It would be easy for a show such as Elementary to get bogged down by the macabre: grizzly images, murders by the handful, stab wounds and gun shots a plenty. So when they take an episode to lighten the plot up, air the characters out and try and achieve some smiles, it’s welcome change. Nothing neared the disastrous slapstick genre but instead delivered energized performances, offbeat and funny character anecdotes and most importantly, banter between Joan and Sherlock that was so charmingly playful that it could have been the Holmes and Watson comedy hour and I would have paid no mind.
Of course the episode couldn’t just completely rid itself of its origins and did have to start off with a literal bang to get the story going. A security guard to a electronics company of sorts is shot and then killed by a woman in a gang of thieves that make their way into the building.
And so begins the case of the week—the main detractor? The big old blizzard heading their way.
Joan walks into the two’s shared apartment talking about the supplies she bought to stock up for the storm when she realizes it’s not Sherlock she’s talking to but a woman she’s never met. She’s quick to introduce herself, her name is Ms. Hudson and Sherlock’s just helping her out for the time being. Joan goes to Sherlock to confirm and is told that Ms. Hudson has gone through some tough relationship drama and is simply sitting out the storm after the most recent catastrophe. He tells her that their history goes back to when he was still working at the Scotland Yard.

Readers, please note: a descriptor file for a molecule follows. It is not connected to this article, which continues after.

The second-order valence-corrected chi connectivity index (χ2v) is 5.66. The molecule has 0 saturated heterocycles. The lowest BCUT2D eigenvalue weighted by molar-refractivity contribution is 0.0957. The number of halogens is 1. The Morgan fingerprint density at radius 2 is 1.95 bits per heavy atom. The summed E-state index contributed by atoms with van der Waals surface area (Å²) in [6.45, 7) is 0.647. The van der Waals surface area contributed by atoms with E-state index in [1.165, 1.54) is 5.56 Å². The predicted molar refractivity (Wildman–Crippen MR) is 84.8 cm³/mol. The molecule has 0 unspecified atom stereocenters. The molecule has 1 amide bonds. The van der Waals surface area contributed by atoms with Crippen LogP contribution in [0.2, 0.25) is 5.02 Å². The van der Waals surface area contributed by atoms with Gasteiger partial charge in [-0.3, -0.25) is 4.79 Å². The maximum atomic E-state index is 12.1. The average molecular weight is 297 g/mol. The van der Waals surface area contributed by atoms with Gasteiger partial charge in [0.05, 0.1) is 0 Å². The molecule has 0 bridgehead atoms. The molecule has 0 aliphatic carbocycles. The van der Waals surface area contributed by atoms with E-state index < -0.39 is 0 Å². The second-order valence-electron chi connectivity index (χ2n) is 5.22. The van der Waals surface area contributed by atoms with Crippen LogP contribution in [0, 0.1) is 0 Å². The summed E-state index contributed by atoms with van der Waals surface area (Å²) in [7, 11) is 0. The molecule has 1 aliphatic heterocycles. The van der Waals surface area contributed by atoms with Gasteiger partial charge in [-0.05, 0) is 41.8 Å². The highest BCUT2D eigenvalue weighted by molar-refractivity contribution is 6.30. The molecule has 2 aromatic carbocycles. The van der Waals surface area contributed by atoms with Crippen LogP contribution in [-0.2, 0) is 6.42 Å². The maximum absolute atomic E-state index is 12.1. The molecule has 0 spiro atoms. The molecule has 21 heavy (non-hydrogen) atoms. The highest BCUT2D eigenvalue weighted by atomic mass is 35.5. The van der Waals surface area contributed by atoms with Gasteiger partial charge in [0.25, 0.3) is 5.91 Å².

And yes, she is in fact a transsexual.
Ms. Hudson is a character from the old Conan Doyle series and was originally the land lady and, not to appear too complacent with taking characters derived from literature, show creator Robert Doherty has proven once again his willingness to create a truly original show about an older series of work and has turned the character of Ms.Hudson on her head. No longer is she the older woman pattering about but is now a bombshell blonde as well as a transsexual.
This is monumental.